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Mossel Bay
29th Jan 2023
Arts & CultureCommunity & LivingNature & Nurture

FOREST BATHING

Since the creation of man, humans have long recognised the importance and benefits of the natural world for our health. The fresh air, the filtered sunlight through the canopy, the subtle whistling of birds – these things offer an eco-antidote for the scramble and bustle of our contemporary lives. But what exactly is this feeling and why does it occur?

The Japanese coined the term shinrin-yoku – or “forest bathing” – to put the practice and feeling into words. Essentially, it means opening the senses and bathing in the forest atmosphere. Formally recognized by Japan in 1982, this practice was quickly embraced as a form of eco-therapy.

It is important to note that it is not a form of exercise, but rather a healing practice for the mind, body and soul. Where a simple nature walk is all about exploring the outside and hiking requires the goal of reaching a destination, forest bathing is about consciously opening up our senses and connecting with the surrounding environment.

Studies have shown that forest bathing has a myriad of healing properties. Not only can it aid in cognitive and psychological health, but also improve physical qualities. According to empirical research, trees and plants have the ability to produce “forest medicine”. Plant chemicals, known as phytoncides, are nature’s aromatherapy. They act as a defence mechanism for vegetation against bacteria, insects and other harmful micro-organisms.

In addition to acting as a defence shield for trees, these organisms have beneficial and positive effects on humans. It elevates a person’s mood, improves sleep and attentiveness, boosts your immunity, and decreases the risk of cancer and depression.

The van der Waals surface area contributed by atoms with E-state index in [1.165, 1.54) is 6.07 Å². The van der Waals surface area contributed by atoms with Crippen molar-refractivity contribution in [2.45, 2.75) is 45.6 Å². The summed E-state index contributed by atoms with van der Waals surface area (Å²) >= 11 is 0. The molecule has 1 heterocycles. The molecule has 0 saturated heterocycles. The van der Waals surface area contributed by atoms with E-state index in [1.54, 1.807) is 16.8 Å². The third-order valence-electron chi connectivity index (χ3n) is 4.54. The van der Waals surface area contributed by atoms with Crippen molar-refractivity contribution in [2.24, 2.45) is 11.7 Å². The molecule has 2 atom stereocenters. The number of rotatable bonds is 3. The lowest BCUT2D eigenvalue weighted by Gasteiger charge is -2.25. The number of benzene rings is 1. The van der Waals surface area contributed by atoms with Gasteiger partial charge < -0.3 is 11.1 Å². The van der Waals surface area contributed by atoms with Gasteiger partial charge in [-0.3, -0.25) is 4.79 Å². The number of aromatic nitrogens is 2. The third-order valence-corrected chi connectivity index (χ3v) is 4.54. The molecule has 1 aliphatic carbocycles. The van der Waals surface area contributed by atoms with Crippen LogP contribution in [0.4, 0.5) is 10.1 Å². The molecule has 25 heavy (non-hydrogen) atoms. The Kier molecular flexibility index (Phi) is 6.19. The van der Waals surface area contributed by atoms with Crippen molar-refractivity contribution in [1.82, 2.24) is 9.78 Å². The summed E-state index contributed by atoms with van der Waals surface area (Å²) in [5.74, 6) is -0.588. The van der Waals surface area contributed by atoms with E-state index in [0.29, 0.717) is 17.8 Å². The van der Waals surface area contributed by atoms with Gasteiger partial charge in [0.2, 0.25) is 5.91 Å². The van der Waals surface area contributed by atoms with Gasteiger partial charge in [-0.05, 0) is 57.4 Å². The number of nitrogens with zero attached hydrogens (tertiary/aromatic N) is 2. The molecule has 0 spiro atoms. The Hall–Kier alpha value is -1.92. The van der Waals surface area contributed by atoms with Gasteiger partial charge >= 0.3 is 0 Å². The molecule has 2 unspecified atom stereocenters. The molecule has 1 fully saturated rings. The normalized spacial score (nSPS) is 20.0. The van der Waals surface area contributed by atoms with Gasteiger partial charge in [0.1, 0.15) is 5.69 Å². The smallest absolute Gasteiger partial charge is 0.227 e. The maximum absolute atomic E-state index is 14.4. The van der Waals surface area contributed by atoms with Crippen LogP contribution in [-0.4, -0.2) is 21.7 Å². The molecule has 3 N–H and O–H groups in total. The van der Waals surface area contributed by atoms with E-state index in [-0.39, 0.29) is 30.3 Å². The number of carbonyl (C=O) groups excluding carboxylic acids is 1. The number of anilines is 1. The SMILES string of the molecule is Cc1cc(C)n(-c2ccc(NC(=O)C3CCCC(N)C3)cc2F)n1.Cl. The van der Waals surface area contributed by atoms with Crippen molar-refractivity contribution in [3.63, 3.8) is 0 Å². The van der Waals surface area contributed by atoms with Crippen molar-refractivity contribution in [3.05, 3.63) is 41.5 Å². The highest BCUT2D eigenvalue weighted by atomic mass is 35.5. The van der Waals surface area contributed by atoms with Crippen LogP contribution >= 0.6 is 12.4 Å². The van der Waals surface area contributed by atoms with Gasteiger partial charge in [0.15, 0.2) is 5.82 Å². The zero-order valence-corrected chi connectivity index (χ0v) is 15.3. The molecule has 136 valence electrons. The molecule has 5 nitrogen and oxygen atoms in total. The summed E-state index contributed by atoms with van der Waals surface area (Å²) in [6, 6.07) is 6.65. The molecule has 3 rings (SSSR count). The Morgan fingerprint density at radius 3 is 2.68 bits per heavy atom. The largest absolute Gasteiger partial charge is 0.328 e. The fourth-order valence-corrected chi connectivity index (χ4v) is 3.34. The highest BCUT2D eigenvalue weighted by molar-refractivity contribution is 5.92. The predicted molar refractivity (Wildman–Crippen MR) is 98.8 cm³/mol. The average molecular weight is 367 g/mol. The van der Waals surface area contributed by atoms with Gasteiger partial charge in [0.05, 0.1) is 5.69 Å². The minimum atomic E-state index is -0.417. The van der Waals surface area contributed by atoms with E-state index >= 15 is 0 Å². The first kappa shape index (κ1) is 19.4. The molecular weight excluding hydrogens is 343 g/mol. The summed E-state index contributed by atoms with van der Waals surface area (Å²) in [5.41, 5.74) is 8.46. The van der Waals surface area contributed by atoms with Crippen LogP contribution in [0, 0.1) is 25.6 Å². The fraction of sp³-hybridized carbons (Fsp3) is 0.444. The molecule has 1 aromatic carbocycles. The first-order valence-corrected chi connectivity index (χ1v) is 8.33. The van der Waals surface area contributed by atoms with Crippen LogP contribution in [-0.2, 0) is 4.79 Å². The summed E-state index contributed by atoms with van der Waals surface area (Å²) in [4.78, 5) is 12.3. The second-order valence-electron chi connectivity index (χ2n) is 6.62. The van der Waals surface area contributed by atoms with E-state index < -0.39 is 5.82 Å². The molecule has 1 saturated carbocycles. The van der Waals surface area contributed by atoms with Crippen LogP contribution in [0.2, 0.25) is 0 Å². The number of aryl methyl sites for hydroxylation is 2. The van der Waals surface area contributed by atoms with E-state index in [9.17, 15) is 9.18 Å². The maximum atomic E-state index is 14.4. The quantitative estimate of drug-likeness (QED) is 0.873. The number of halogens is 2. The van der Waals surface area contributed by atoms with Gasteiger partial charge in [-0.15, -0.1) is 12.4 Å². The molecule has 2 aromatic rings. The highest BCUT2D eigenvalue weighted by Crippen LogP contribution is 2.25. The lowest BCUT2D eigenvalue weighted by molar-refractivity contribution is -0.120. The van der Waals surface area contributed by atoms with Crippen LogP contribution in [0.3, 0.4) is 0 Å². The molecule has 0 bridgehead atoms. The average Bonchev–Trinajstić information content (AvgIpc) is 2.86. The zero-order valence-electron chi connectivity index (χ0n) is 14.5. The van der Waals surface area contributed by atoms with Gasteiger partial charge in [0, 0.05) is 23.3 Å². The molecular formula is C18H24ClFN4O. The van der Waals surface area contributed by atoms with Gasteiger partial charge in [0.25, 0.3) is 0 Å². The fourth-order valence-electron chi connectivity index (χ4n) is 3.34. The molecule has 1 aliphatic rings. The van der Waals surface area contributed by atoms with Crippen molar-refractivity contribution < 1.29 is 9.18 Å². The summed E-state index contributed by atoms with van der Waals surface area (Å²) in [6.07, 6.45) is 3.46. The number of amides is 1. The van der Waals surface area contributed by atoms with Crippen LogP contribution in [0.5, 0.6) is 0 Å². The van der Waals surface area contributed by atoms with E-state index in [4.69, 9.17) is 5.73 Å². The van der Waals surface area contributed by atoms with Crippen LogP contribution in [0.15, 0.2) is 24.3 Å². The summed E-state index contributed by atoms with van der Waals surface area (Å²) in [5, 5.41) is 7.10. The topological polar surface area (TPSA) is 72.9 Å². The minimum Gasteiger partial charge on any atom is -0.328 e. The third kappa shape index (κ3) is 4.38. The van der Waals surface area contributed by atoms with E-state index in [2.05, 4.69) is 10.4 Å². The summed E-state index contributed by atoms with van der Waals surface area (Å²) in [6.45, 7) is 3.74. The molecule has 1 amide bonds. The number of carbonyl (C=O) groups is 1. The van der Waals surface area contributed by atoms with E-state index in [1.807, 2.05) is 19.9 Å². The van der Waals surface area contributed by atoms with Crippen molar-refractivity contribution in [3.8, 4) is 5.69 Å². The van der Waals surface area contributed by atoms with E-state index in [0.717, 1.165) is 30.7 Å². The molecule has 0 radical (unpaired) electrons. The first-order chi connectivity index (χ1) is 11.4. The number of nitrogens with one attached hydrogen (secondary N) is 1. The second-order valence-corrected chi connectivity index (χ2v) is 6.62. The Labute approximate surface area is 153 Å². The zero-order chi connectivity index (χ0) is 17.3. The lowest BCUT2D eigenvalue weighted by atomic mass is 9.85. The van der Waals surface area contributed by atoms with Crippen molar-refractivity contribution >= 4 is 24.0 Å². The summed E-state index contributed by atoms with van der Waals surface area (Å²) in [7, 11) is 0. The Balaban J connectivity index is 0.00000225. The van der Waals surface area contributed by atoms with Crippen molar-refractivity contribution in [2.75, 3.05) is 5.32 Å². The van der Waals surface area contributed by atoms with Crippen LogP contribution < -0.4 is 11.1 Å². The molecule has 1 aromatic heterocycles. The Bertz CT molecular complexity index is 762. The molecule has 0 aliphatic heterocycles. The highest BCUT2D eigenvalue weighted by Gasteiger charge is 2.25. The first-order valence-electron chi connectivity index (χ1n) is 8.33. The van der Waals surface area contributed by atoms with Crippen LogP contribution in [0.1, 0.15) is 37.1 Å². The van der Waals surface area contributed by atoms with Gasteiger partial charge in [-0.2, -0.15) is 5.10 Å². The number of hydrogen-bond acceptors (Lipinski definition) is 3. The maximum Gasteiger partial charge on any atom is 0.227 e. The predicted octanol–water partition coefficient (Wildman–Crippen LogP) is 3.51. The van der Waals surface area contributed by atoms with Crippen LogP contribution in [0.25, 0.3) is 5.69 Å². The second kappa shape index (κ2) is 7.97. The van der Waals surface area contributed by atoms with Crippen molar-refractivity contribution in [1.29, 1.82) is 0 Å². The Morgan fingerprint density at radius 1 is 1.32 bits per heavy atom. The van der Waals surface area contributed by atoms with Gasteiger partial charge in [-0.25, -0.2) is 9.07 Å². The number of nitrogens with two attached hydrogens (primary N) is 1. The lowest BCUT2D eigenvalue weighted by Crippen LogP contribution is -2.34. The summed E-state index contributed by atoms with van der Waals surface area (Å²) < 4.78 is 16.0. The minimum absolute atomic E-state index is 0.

The best part about shinrin-yoku is that it can be enjoyed by anyone and the practice is easily accessible. Here are three places in the Garden Route area to try forest bathing.

WILDERNESS NATIONAL PARK, WILDERNESS

With an area that stretches from the Touw River mouth to the Eilandvlei estuary, forest bathers would enjoy the dense and lush vegetation that the Garden Route has to offer. Native evergreens shower the visitor with plenty of phytoncides and enriching experiences.

MILLWOOD SECTION OF THE KNYSNA FOREST, KNYSNA

The popular hiking destination features the remains of an old mining village and a waterfall. Along the trail are plenty of spots to meditate and open up the senses to a variety of foliage and wildlife. A forest bather’s dream.

OUTENIQUA PASS, GEORGE

A mountain pass in the Western Cape, that connects George and the Garden Route coastal plain to Oudtshoorn and the Little Karoo. The sweeping views and scenery can be accessed by foot on a circular trail, known as Pass to Pass, which will lead you to the top of the Montagu Pass.

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